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Synopsis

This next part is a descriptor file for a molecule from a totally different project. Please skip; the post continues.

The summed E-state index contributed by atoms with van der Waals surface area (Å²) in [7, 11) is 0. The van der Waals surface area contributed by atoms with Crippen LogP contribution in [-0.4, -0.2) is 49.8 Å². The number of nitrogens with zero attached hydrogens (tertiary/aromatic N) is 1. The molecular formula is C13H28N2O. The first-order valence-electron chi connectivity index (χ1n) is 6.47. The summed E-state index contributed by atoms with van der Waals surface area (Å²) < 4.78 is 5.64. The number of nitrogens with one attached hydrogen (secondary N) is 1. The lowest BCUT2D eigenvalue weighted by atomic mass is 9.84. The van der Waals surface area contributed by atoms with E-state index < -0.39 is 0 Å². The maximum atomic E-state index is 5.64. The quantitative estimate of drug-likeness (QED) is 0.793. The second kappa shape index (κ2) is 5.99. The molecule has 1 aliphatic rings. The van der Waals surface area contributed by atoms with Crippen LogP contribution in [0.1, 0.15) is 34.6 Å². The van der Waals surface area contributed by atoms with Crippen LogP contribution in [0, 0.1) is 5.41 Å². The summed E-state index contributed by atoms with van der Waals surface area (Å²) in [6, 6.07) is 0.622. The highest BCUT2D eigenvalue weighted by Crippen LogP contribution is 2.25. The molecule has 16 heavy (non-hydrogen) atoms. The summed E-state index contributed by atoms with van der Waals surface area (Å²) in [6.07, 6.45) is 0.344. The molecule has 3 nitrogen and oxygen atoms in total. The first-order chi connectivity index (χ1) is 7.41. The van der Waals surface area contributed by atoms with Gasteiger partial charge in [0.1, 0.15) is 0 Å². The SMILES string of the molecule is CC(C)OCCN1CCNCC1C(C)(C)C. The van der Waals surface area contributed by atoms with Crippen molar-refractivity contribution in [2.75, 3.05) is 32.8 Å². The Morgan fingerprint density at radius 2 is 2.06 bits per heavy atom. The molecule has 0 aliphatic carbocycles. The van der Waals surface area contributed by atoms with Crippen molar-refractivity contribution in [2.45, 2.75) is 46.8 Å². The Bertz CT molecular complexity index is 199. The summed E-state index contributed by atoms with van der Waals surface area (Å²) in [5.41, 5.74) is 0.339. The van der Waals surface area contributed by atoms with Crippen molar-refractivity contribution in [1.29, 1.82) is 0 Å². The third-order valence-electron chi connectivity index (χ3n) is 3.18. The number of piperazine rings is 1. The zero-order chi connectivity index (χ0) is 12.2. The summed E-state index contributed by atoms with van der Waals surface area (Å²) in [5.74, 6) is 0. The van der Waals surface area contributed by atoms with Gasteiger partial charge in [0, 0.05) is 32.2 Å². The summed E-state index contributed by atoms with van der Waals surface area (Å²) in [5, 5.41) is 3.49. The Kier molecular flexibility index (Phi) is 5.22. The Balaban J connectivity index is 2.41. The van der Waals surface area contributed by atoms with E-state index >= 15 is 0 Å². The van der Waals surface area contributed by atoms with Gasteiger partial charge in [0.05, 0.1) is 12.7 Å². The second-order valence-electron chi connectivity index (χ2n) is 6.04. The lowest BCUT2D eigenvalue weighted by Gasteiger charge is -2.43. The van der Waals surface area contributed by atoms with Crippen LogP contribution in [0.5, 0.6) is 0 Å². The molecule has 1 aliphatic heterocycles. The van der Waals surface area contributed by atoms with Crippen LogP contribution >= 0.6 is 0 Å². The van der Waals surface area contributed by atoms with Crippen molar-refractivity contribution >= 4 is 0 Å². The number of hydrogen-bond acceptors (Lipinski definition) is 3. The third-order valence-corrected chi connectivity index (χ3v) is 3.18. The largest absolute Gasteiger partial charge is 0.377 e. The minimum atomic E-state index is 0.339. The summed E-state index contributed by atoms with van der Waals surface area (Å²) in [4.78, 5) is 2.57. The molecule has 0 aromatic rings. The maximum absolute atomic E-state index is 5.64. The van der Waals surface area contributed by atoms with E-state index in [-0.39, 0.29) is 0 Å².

Elizabeth I was Queen of England for almost forty-five years. The daughter of Henry VIII and Ann Boleyn, as an infant she was briefly accepted as her father’s heir. After her mother was executed at her father’s command she was declared illegitimate and led a sometimes scandalous existence until her accession to the throne at the age of twenty-five. Elizabeth oversaw a vibrant age of exploration and literature and established herself, the "Virgin Queen", a national icon that lives on in the popular imagination. But Elizabeth was England’s second female monarch, and was greatly influenced by the experiences and mistakes of the reign of her half-sister, Mary I, before her. During her reign, Elizabeth had to perform a complicated balancing act in religious matters. As religious wars raged in Europe, Elizabeth herself a moderate Protestant, had to manage an inherited Catholic realm and the demands of zealous Protestants. The importance of such familiar features of Elizabeth’s reign as the presence in England of Mary Queen of Scots and her enduring efforts to take the throne, the Spanish armada, and the origins of English colonial expansion beyond the British archipelago all receive fresh attention in this engaging book. This new biography sheds light on Elizabeth’s early life, influences and on her personal religious beliefs as well as examining her reign, politics and reassesses Elizabeth’s reluctance to marry, a matter for which she has been much praised, but which is here judged one of the second queen regnant’s more problematic decisions. Judith M. Richards takes an objective and rounded view of Elizabeth’s whole life and provides the perfect introduction for students and general readers alike.

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